Building a Better LANTIRN
December 5/16: Egypt is to receive 65 LANTIRN targeting pods under the US Excess Defense Articles (EDA) program . Manufactured by Lockheed Martin, the navigation and targeting pod systems will come from existing USAF stocks and are most likely to be used on Cairo’s fleet of F-16 Fighting Falcons. Some of Egypt’s F-16s already operate LM’s AN/AAQ-33 Sniper targeting pod, LANTIRN’s successor.
Targeting pods are a very affordable way to upgrade existing aircraft with precision strike and surveillance capabilities. As such, their popularity in the modern age is likely to remain very strong for the foreseeable future. At present, the top offerings on the market include the Northrop-Grumman/ RAFAEL LITENING series (vid. the recent Dutch order), Lockheed’s Sniper XR/Pantera, and Raytheon’s ATFLIR. All are 3rd generation offerings, successors to the early 2nd generation LITENING all-in-one pods and the first-generation LANTIRN (Low Altitude Navigation and Targeting Infrared for Night) twin-pod set.
LANTIRN pods may be first-generation technology, but they still fly with a number of air forces and were included as the pods specified for Greece’s new F-16Ds. As such, Lockheed’s announcement that it is selling upgraded LANTIRNs to Denmark offers an interesting look at potential opportunities at the lower end of the global market.
As noted earlier, LANTIRN is a system of two pods. The AN/AAQ-13 navigation pod provides high-speed penetration and precision attack assistance in all flying conditions, using a terrain-following radar and a fixed infrared sensor to display an image of the terrain in front of the aircraft on a heads-up display of cockpit viewscreen. This helps the pilot maintain a pre-selected altitude above the terrain and avoid obstacles, while flying at high speed and using mountains, valleys and the cover of darkness to avoid radar detection.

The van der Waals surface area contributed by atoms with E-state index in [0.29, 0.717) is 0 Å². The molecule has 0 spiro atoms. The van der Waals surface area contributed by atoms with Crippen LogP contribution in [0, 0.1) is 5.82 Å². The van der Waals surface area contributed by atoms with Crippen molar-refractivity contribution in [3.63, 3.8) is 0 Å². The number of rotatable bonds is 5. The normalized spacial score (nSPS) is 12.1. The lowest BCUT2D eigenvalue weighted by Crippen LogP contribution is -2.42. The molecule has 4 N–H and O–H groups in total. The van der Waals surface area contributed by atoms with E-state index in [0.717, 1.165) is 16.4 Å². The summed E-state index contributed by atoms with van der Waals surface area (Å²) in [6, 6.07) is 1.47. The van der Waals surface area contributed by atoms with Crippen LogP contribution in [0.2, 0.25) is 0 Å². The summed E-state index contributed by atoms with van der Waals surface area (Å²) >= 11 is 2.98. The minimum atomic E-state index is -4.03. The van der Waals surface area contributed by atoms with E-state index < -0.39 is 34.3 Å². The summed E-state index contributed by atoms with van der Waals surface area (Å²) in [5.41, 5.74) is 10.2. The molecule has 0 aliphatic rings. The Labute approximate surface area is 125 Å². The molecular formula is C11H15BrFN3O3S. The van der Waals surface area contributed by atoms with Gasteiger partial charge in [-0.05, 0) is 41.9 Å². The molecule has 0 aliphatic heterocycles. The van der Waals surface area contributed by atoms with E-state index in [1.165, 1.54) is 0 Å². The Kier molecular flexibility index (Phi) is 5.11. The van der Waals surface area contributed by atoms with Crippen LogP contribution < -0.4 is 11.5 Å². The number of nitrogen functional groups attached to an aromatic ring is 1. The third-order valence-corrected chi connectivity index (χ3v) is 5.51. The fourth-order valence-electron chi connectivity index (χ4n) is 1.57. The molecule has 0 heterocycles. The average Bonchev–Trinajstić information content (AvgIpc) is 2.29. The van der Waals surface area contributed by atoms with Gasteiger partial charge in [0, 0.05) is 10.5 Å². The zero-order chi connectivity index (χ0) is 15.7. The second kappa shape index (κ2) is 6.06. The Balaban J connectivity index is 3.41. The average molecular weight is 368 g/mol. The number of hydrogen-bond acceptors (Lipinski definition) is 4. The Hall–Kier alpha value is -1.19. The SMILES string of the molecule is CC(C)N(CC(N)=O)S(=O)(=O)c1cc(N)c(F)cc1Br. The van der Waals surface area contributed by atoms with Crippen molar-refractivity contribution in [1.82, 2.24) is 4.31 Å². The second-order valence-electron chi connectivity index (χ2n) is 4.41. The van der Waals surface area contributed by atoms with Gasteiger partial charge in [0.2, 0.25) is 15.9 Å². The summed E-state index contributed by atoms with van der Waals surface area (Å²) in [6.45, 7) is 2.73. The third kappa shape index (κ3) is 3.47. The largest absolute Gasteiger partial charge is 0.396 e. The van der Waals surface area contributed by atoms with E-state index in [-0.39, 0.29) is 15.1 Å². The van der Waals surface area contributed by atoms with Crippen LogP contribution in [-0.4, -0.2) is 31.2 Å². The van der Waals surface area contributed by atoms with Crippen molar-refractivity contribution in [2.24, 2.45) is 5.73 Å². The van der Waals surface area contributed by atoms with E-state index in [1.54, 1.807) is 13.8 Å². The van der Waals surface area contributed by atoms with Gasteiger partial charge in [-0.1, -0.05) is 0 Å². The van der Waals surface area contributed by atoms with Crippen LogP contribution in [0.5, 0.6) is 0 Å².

The AN/AAQ-14 targeting pod is just what it says: a laser and infrared targeting pod to assist in the delivery of precision weapons like Paveway laser-guided bombs, AGM-65 Maverick missiles, et. al.
The Royal Danish Air Force will pay Lockheed Martin $20 million for the latest round of upgrades to their 13 LANTIRN targeting pods, and also requests another 3 LANTIRN ER (extended range) pods. The 26-month contract includes organizational-level spares, maintenance training and pilot familiarization training.
As part of Lockheed’s 8-year partnership with the RDAF, its LANTIRN targeting pods were upgraded in a previous contract to include a CCD TV, a 40,000-ft. laser and a laser spot tracker. LANTIRN ER adds a third-generation mid-wave forward-looking infrared (FLIR), an infrared pointer, an inertial measurement unit to assist with positioning fixes guided weapons, and extended range software. It also simplifies the original pod design and eliminates many parts in an effort to increase reliability and reduce operation and support costs. See Lockheed press release.
While the LANTIRN ER is significantly less capable than the LITENING AT pod recently ordered by the Dutch for their F-16s, the deal’s economics are worth noting: $20 million for 13 upgrades of existing systems plus 3 pods (16), vs. just over $40 million for 20 LITENING AT 3rd generation targeting pods and spares.
December 5/16: Egypt is to receive 65 LANTIRN targeting pods under the US Excess Defense Articles (EDA) program. Manufactured by Lockheed Martin, the navigation and targeting pod systems will come from existing USAF stocks and are most likely to be used on Cairo’s fleet of F-16 Fighting Falcons. Some of Egypt’s F-16s already operate LM’s AN/AAQ-33 Sniper targeting pod, LANTIRN’s successor.